In case you haven’t been paying attention to world events (a lot has been happening right here at home!) there have been some nasty protests and riots in the capital of Indonesia recently:
Indonesia's President Joko Widodo postponed a visit to Australia on Saturday after a mass protest in Jakarta that briefly turned violent as Muslim extremists pressed for the resignation of the capital's governor, a Christian they say insulted the Koran.
Widodo has faced criticism for failing to rein in hardline groups that had promised for weeks to bring tens of thousands onto the streets of the capital, and during Friday's protest his office said he was inspecting a rail project at the airport.
At a news conference after midnight on Friday, he blamed "political actors" for fanning popular anger over city Governor Basuki Tjahaja Purnama, who is standing for re-election in February, competing with two Muslims for the job.
The governorship of the capital is a powerful position and one held by Widodo before he became president two years ago.
Widodo had planned to use his Nov. 6-8 visit to Australia to cement improving ties, with a focus on economic and maritime cooperation and efforts to counter Islamist militancy.
"Looking at the latest situation and condition in Indonesia that require the presence of the president, President Joko Widodo decided to postpone his scheduled state visit to Australia," a statement from his office said.
The protest against Purnama, the first ethnic Chinese to hold the position of Jakarta governor, was largely peaceful but in the evening the crowd grew restive and police restrained them with tear gas and water cannon fire.
One person died and more than 100 were injured in the violence, many of them police officers. Three vehicles were torched and 18 were damaged, national police spokesman Boy Rafli Amar told a news conference on Saturday.
Clashes broke out in a north Jakarta area where there are large communities of non-Muslims and about 15 people were arrested there for looting a minimart, Amar said.
Some Chinese-owned shops and restaurants were shuttered in northern Jakarta on Saturday, while security officers guarded a temple and a school, according to a resident.
A spokesman for the Islamic Defenders Front, a group that led the protest, denied responsibility for the violence and said the "provocateurs" were the police who fired tear gas.
The group may organize another protest if the legal process against Purnama for his Koran comments is not allowed to run its course, said Munarman, who goes by one name. "If the law is ignored ... then we will call for similar action."
Later, Reuters tells us what has Munarman and his fellow Islamists riled up:
About a dozen Muslim groups have accused Purnama of insulting Islam after he jokingly said his opponents had used a verse from the Koran to deceive voters. The verse implies that Muslims should not choose non-Muslims as leaders.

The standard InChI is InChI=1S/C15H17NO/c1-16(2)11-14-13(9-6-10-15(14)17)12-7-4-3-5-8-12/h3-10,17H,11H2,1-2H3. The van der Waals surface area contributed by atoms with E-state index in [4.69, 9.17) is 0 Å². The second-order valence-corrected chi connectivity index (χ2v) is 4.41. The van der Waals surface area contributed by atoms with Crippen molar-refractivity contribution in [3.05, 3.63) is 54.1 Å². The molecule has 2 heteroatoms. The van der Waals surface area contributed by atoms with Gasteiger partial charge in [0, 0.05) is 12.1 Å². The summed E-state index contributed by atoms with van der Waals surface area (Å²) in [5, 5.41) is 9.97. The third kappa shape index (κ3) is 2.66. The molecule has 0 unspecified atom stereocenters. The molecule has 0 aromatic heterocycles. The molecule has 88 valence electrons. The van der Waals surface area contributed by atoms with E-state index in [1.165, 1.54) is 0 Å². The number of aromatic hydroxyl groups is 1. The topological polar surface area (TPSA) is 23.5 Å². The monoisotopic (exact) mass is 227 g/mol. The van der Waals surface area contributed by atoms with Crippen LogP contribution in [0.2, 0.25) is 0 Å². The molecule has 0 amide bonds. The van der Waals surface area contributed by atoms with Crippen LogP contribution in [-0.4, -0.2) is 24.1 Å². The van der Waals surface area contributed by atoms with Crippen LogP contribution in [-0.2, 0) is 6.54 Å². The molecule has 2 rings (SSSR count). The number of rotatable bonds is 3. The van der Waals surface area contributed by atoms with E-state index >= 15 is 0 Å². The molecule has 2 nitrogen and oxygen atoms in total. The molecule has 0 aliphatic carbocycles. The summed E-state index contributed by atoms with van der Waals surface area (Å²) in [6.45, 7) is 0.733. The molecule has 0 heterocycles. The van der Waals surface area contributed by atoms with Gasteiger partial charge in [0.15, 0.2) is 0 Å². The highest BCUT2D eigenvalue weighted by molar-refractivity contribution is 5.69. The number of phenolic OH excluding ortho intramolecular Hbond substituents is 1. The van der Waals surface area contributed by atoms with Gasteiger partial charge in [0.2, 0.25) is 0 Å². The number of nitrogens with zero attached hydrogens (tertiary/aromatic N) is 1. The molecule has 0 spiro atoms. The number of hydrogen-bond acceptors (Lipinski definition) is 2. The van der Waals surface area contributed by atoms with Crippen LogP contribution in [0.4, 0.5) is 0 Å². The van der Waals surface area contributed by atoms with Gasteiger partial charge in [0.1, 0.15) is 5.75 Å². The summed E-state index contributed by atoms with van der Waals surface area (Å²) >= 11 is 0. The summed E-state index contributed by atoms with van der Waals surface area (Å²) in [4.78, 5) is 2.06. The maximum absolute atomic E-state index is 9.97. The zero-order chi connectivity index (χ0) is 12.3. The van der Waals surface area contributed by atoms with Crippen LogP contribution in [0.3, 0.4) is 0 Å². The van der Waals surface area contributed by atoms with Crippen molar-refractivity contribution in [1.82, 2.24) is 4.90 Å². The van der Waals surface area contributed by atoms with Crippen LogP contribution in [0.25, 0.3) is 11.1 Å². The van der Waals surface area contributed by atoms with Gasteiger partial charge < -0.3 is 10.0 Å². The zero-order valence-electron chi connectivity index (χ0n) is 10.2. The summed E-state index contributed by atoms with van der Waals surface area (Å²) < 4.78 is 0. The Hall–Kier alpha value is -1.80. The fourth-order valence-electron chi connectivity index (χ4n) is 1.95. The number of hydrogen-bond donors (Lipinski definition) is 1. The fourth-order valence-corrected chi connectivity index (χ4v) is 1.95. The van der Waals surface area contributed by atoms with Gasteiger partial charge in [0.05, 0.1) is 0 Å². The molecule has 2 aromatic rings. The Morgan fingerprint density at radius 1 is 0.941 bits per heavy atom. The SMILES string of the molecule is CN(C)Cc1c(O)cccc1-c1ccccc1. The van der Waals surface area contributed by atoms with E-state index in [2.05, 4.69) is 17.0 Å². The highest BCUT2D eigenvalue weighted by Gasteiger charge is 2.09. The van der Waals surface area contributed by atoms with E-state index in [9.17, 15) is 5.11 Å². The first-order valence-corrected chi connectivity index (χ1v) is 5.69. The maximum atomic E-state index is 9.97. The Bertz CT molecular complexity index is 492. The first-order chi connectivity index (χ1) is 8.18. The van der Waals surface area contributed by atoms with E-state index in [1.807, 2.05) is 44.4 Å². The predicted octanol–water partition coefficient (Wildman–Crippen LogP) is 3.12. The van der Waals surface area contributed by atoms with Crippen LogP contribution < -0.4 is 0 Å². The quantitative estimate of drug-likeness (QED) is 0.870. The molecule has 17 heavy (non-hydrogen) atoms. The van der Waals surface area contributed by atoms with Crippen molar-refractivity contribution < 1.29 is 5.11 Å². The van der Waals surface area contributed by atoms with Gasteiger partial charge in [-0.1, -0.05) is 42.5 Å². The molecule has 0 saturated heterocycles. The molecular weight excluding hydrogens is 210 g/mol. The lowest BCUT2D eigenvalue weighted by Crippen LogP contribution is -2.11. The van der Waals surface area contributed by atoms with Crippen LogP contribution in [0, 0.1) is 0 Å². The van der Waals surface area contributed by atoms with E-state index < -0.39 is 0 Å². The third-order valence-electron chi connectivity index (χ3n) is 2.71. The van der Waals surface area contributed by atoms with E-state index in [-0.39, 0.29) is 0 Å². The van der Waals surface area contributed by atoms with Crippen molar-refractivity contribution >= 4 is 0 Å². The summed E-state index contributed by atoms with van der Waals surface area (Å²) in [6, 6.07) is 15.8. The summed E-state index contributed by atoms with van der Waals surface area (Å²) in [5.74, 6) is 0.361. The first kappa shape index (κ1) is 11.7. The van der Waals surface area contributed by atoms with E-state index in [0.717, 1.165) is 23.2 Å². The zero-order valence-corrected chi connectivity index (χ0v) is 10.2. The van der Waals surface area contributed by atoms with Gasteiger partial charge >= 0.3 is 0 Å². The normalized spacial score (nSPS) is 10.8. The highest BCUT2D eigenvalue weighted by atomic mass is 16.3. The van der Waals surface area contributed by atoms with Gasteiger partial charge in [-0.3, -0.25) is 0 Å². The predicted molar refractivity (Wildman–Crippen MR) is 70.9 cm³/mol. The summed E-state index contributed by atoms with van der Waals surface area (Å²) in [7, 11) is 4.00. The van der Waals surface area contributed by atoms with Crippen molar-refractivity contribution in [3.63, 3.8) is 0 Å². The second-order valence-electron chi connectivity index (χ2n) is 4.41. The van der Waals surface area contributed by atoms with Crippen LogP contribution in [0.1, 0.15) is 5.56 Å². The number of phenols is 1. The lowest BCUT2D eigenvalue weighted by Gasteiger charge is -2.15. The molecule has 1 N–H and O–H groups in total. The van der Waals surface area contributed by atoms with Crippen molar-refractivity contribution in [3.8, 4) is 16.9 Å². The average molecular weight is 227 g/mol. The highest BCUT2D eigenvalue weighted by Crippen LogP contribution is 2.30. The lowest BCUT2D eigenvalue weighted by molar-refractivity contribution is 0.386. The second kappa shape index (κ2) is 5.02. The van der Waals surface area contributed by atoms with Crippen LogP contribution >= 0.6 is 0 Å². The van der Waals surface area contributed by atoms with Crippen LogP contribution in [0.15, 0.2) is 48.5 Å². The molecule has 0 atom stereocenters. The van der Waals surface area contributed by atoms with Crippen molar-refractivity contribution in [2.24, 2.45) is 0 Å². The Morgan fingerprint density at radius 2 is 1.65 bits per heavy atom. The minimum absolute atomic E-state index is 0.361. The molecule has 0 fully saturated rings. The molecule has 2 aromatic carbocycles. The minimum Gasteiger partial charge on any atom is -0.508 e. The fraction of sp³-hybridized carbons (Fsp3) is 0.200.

Police are investigating the case against Purnama, who has apologized for his remarks, insisting he was not criticizing the Koranic verse but those who used it to attack him.
Notice that droll “about a dozen Muslim groups” – I thought Indonesia was the place with the moderate, live and let live peaceful Muslims? I used to comment back in the day here at W4 on posts about Islam; holding up Indonesia as a model for the future and suggested that their brand of Islam, which was promoted by two large national organizations known as Nahdlatul Ulama and Muhammadiyah, might be a model for the rest of the Islamic world. Instead, it appears that more sinister (or normal?) Islamic forces are capturing the imagination of Indonesian youth and just like Islam around the world, we find increasing intolerance for other religions and violence at any perceived threats to any challenges to Islamic honor or ideology. It is all depressingly familiar.
An Islamic Reformation – In Reverse?
An interesting idea, in relation to these Indonesian protests, was expressed as follows by the blogger "Lion of the Blogosphere":
Islam is undergoing a reformation much like the Protestant Reformation, and just as the printing press was the key technology which unlocked the Protestant Reformation, the key technology this time is the Internet. The true meaning of the Koran and the Hadith is spreading, and unfortunately, the true meaning (based on an unbiased literal meaning of the texts) is very similar to what ISIS believes.
Reading what’s happening in Indonesia, this idea does seem to fit – those two large national organizations I mentioned earlier are often described as bureaucratic and hierarchical. Now with the internet and the ability for a charismatic preacher to set up a mosque easily in a large city like Jakarta, it makes sense that more and more Indonesians are being exposed to the passages in the Koran that we all know are problematic (i.e. they advocate violence against unbelievers, encourage jihad against Jews and Christians, etc.) The moderates, if they did ever exist in some form or fashion*, are now fighting a tough battle against the ‘radicals’ who are simply exposing more and more Indonesians to the words of the prophet. Not an encouraging development.
*What's kind of ironic is that the WSJ did an article just four years ago about how moderate Islamic preachers (some known as 'habib' - because they are a direct descendant of the Prophet) were starting to gain a foothold in Jakarta:
But even in this article there were warning signs:
"The rise of youthful habib here—Mr. Almusawa is 39 years old—doesn't mean the struggle for the future of Islam in Indonesia is over. Hard-line groups such as the Islamic Defenders Front still abound, blockading 7-Eleven convenience stores for selling alcohol or vandalizing nightclubs during Ramadan, the Muslim fasting month."